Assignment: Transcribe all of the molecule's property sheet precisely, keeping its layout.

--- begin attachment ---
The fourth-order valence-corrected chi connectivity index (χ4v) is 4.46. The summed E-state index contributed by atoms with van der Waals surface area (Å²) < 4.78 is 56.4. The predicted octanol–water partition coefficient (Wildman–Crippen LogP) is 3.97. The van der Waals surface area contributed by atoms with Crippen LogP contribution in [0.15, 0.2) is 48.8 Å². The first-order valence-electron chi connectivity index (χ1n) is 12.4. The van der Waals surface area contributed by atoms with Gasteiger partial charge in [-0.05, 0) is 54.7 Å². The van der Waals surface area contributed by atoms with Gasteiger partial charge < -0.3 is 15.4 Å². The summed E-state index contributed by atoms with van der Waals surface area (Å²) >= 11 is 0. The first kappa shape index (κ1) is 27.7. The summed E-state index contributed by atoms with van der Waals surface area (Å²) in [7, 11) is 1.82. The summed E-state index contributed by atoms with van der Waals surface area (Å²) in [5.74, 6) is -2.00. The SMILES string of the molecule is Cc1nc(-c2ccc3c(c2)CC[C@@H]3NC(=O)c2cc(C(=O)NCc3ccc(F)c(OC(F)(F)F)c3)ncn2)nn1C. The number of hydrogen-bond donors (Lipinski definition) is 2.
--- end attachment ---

The fourth-order valence-corrected chi connectivity index (χ4v) is 4.46. The summed E-state index contributed by atoms with van der Waals surface area (Å²) < 4.78 is 56.4. The predicted octanol–water partition coefficient (Wildman–Crippen LogP) is 3.97. The van der Waals surface area contributed by atoms with Crippen LogP contribution in [0.15, 0.2) is 48.8 Å². The first-order valence-electron chi connectivity index (χ1n) is 12.4. The van der Waals surface area contributed by atoms with Gasteiger partial charge in [-0.05, 0) is 54.7 Å². The van der Waals surface area contributed by atoms with Gasteiger partial charge < -0.3 is 15.4 Å². The summed E-state index contributed by atoms with van der Waals surface area (Å²) >= 11 is 0. The first kappa shape index (κ1) is 27.7. The summed E-state index contributed by atoms with van der Waals surface area (Å²) in [7, 11) is 1.82. The summed E-state index contributed by atoms with van der Waals surface area (Å²) in [5.74, 6) is -2.00. The SMILES string of the molecule is Cc1nc(-c2ccc3c(c2)CC[C@@H]3NC(=O)c2cc(C(=O)NCc3ccc(F)c(OC(F)(F)F)c3)ncn2)nn1C. The number of hydrogen-bond donors (Lipinski definition) is 2.